Someday, people will use the Internet for much more than sending emails and instant messages, reading sports scores, ordering books, and buying stocks. Someday, all the data on the information superhighway will converge and pass through boxes sitting atop television sets, making the technology as easily accessible and as smoothly integrated into people's lives as TV is today.


It won't be for a long, long while, but before you know it, people will be getting their important facts and figures and their treasured entertainment right in their living room, delivered over whatever the broadband/Wi-Fi technologies of today ultimately become. (See what Netflix (NASDAQ:NFLX) CEO Reed Hastings thinks about this subject and its potential effect on his company's future business model.)

That's what I was thinking about as I read that online video-on-demand concern CinemaNowis now in business with General Electric's (NYSE:GE) studio division, NBC Universal (I loved this merger). According to the announcement, this deal will see NBC Universal's content rented out and streamed on a 24-hour basis. Given the savvy investors that CinemaNow has behind it, such as Microsoft (NASDAQ:MSFT), Lions Gate Entertainment (NYSE:LGF), and Cisco Systems (NASDAQ:CSCO), it's obvious that a lot of intellectual capital believes this avenue could become a significant revenue source for content players down the line.

For now, however, NBC Universal is merely exploring the potential for its content in this medium. This venture is not going to undermine the company's existing pay-per-view and DVD strategies, and it won't become a huge part of GE's revenue base anytime soon. Nevertheless, somebody needs to stake a claim in this space, if only to keep up with the likes of Time Warner (NYSE:TWX) and Sony (NYSE:SNE), studios that were already involved with CinemaNow. (There are other current players, too, with the notable exception of Paramount.) The first movie to kick things off for the relationship is The Bourne Supremacy. Matt Damon should be proud.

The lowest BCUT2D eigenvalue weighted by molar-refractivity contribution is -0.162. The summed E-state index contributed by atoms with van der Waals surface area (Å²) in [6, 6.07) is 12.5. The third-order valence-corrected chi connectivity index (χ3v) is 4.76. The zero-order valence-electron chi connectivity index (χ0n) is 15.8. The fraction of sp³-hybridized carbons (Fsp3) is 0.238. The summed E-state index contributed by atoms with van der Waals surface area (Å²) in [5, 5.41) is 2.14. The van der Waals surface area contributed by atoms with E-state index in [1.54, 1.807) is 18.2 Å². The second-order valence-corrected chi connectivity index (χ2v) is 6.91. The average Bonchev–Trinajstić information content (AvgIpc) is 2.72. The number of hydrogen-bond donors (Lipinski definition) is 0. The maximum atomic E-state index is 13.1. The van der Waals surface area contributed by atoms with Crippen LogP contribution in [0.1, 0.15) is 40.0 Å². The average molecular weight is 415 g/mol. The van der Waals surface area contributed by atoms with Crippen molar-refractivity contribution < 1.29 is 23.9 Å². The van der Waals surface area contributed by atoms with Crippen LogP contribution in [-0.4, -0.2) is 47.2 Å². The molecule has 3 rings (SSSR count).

I think shareholders should applaud the partnership, but they should also keep a lot of patience on hand to see where everything leads. It'll be a long time before we see exactly how the move will drive value.

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Fool contributor Steven Mallas owns shares of General Electric. Feel free to head on over to the General Electric discussion board to share your thoughts. The Fool has a disclosure policy.